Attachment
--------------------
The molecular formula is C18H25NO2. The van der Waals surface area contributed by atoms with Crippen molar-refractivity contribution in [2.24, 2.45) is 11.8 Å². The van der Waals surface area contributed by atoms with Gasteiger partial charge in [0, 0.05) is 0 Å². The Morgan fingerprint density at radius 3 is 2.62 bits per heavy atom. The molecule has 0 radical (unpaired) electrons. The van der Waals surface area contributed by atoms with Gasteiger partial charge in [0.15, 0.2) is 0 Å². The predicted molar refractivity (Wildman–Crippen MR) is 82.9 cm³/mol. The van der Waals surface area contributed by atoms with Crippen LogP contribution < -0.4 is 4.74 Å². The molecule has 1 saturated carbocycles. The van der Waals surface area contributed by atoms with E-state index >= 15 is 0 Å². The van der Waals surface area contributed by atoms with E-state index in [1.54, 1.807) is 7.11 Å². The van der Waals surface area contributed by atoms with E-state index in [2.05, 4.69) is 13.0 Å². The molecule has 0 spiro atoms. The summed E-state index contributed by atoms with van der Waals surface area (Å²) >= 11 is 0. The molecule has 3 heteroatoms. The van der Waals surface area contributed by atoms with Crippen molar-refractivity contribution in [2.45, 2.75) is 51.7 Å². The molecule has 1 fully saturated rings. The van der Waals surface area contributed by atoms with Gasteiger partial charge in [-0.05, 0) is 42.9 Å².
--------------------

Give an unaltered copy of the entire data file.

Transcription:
The molecular formula is C18H25NO2. The van der Waals surface area contributed by atoms with Crippen molar-refractivity contribution in [2.24, 2.45) is 11.8 Å². The van der Waals surface area contributed by atoms with Gasteiger partial charge in [0, 0.05) is 0 Å². The Morgan fingerprint density at radius 3 is 2.62 bits per heavy atom. The molecule has 0 radical (unpaired) electrons. The van der Waals surface area contributed by atoms with Gasteiger partial charge in [0.15, 0.2) is 0 Å². The predicted molar refractivity (Wildman–Crippen MR) is 82.9 cm³/mol. The van der Waals surface area contributed by atoms with Crippen LogP contribution < -0.4 is 4.74 Å². The molecule has 1 saturated carbocycles. The van der Waals surface area contributed by atoms with E-state index >= 15 is 0 Å². The van der Waals surface area contributed by atoms with E-state index in [1.54, 1.807) is 7.11 Å². The van der Waals surface area contributed by atoms with E-state index in [2.05, 4.69) is 13.0 Å². The molecule has 0 spiro atoms. The summed E-state index contributed by atoms with van der Waals surface area (Å²) >= 11 is 0. The molecule has 3 heteroatoms. The van der Waals surface area contributed by atoms with Crippen molar-refractivity contribution in [2.45, 2.75) is 51.7 Å². The molecule has 1 fully saturated rings. The van der Waals surface area contributed by atoms with Gasteiger partial charge in [-0.05, 0) is 42.9 Å².